Harmonising Nigeria’s Fragmented Tax System

Leadership Newspaper’s MARK ITSIBOR writes on the need for Nigeria to improve its revenue by harmonising the current tax systems

Nigeria has three tax revenue objectives: to develop our economy that does not lean too heavily on resource wealth; institutionalise a healthy tax culture among Nigerians; and create a participatory system of taxation whereby the taxpayers and other stakeholders understand and accept that they have equal stakes in the tax system.

But that set of objectives are now being defeated by the current multiple taxation system in the country. Evidence has shown that beyond negatively affecting the operations of companies, multiple tax system is also largely responsible for tax evasion across board, thereby denying government of the needed revenues.

However, minister of Finance, Budget and National Planning Zainab Ahmed believes that to achieve the stated objectives, “we must rethink the current fragmented tax system and harmonise same.  The tax policy, legislation and administrative practices at all levels must function as one indivisible whole.”  She is right. A harmonised taxpayer registration will ensure that no taxpayer can hide from the relevant tax authority.

That explains why the federal government recently held the 2nd annual National Tax Dialogue themed “Tax Harmonisation for Enhanced Revenue Generation.” The national tax dialogue was designed to engage stakeholders in the Nigerian tax-space in meaningful discourse so as to glean information, ideas and experience in the aid of policy formulation and improved tax environment.  The immediate goal is to optimise tax revenue collection through efficient administrative practices that guarantees ease of doing business.

President Buhari had directed all government agencies to enable FIRS connect to their ICT systems, a pronouncement that softened the grounds for the service to roll-out its system.  FIRS chairman is confident that by the time all the agencies achieve 100 per cent compliance with the President’s directive, Nigeria would be the envy of other countries for tax compliance and domestic tax revenue mobilisation.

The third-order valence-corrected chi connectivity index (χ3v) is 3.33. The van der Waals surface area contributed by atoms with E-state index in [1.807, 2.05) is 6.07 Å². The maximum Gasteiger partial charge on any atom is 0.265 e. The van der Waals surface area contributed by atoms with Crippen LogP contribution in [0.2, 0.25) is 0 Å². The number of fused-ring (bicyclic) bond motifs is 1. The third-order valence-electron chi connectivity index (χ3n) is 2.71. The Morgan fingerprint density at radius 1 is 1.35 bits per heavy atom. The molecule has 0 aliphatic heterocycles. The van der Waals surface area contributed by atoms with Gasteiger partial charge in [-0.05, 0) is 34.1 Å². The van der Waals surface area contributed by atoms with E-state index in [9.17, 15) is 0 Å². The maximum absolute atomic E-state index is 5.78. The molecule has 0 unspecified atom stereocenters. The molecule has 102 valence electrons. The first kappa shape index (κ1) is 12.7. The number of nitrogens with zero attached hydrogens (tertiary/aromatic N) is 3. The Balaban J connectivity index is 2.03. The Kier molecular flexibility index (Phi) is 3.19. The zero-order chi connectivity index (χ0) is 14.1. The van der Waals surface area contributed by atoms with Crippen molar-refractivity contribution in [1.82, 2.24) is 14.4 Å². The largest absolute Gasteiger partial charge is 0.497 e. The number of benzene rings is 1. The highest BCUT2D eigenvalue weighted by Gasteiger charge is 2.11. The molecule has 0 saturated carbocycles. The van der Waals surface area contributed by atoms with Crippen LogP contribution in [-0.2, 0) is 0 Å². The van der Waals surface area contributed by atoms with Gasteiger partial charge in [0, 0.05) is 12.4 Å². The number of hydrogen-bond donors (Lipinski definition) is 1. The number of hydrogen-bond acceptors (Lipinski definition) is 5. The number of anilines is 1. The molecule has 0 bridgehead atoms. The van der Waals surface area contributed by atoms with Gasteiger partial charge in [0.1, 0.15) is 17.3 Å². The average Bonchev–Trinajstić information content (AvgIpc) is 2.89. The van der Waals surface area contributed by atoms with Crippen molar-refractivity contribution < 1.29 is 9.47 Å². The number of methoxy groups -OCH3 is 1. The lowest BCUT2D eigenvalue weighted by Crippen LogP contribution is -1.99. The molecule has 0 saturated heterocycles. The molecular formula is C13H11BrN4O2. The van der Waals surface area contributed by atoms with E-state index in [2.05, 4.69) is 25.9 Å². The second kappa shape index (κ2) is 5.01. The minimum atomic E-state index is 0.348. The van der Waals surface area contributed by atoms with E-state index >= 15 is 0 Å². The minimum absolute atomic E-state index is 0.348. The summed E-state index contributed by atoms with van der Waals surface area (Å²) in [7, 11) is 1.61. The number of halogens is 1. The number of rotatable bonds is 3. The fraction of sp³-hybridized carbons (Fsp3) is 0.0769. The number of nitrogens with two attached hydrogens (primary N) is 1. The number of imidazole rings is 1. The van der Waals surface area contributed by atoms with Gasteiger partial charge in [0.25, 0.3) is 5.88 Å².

The revenue profile of the country in 2021 has clearly shown that its continued survival as a nation depends on tax revenue. Official data shows that tax revenue contributed by the Federal Inland Revenue Service (FIRS) from March 2022 Federal Account Allocation Committee (FAAC) meeting is N513.522 billion (63.94 per cent).

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Arising from the national dialogue recently, there was a general agreement by stakeholders at the event on how to ensure that the nation’s tax system becomes mutually beneficial for the taxpayer, government and indeed, all Nigerian. The resolve of the stakeholders that throng the event, which took place at the presidential villa in Abuja include that, taxation, being a sovereign tool for perpetuating organised society, peace, development and growth, must not be politicised. Tax authorities should not be distracted by politically motivated actions; instead, they should be supported by everyone to enable them to function efficiently and maximise the revenue potentials of the tax system.

The stakeholders held that any discontent by some subnational governments with the current revenue distribution framework should be addressed without any political colouration. The Federation Accounts Allocation Committee (FAAC), National Economic Council (NEC) and National Assembly should come up with an amicable resolution without delay.

The communique that was issued at the end of the meeting also stipulated that governments, at all levels, must grow tax revenue without necessarily raising new taxes considering the volatility of revenue from commodities.

Available data indicates that countries with smaller economy and tax base than Nigeria are faring much better in terms of tax revenue collection, and the ratio of tax-to-GDP because they have streamlined their tax system. Hence, tax policy, legislation and administrative practices, at all levels, must be harmonised into one indivisible whole starting with a harmonised national taxpayer registration system.

A fragmented tax system i.e. one which is characterised by multiple or overlapping taxes or duplicated tax administrations, is inefficient and compromises tax revenue generation. Similarly, the multiplicity of tax administration is as undesirable as the multiplicity of taxes; either case creates uncertainty and instability in the economy. Therefore, governments at all levels should harmonise all revenuegenerating functions into a single platform under the administration of only one revenue authority of each government.

Modern and efficient tax administration needs data – particularly, big data. Nigerian tax authorities must use data to track all economic activities and identify all taxable persons. Government should create relevant policy and statutory framework for a centralised data sourcing, warehousing, analysis and retrieval system that every tax authority can plug into.